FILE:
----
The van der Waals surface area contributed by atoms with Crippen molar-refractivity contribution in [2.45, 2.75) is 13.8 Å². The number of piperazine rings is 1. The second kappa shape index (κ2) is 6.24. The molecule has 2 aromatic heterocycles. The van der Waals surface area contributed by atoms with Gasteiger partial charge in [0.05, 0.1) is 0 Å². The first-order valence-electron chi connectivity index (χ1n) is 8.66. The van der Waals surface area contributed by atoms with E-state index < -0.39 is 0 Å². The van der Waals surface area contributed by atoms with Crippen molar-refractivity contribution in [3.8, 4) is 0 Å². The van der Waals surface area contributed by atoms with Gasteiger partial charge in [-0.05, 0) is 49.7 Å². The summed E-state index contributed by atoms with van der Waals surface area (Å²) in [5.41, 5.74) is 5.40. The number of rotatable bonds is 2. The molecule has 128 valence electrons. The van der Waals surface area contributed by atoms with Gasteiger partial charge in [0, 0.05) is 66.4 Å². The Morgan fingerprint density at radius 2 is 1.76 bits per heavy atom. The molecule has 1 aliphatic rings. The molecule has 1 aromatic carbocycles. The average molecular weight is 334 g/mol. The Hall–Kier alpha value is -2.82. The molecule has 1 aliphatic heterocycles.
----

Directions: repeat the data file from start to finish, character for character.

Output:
The van der Waals surface area contributed by atoms with Crippen molar-refractivity contribution in [2.45, 2.75) is 13.8 Å². The number of piperazine rings is 1. The second kappa shape index (κ2) is 6.24. The molecule has 2 aromatic heterocycles. The van der Waals surface area contributed by atoms with Gasteiger partial charge in [0.05, 0.1) is 0 Å². The first-order valence-electron chi connectivity index (χ1n) is 8.66. The van der Waals surface area contributed by atoms with E-state index < -0.39 is 0 Å². The van der Waals surface area contributed by atoms with Crippen molar-refractivity contribution in [3.8, 4) is 0 Å². The van der Waals surface area contributed by atoms with Gasteiger partial charge in [-0.05, 0) is 49.7 Å². The summed E-state index contributed by atoms with van der Waals surface area (Å²) in [5.41, 5.74) is 5.40. The number of rotatable bonds is 2. The molecule has 128 valence electrons. The van der Waals surface area contributed by atoms with Gasteiger partial charge in [0, 0.05) is 66.4 Å². The Morgan fingerprint density at radius 2 is 1.76 bits per heavy atom. The molecule has 1 aliphatic rings. The molecule has 1 aromatic carbocycles. The average molecular weight is 334 g/mol. The Hall–Kier alpha value is -2.82. The molecule has 1 aliphatic heterocycles.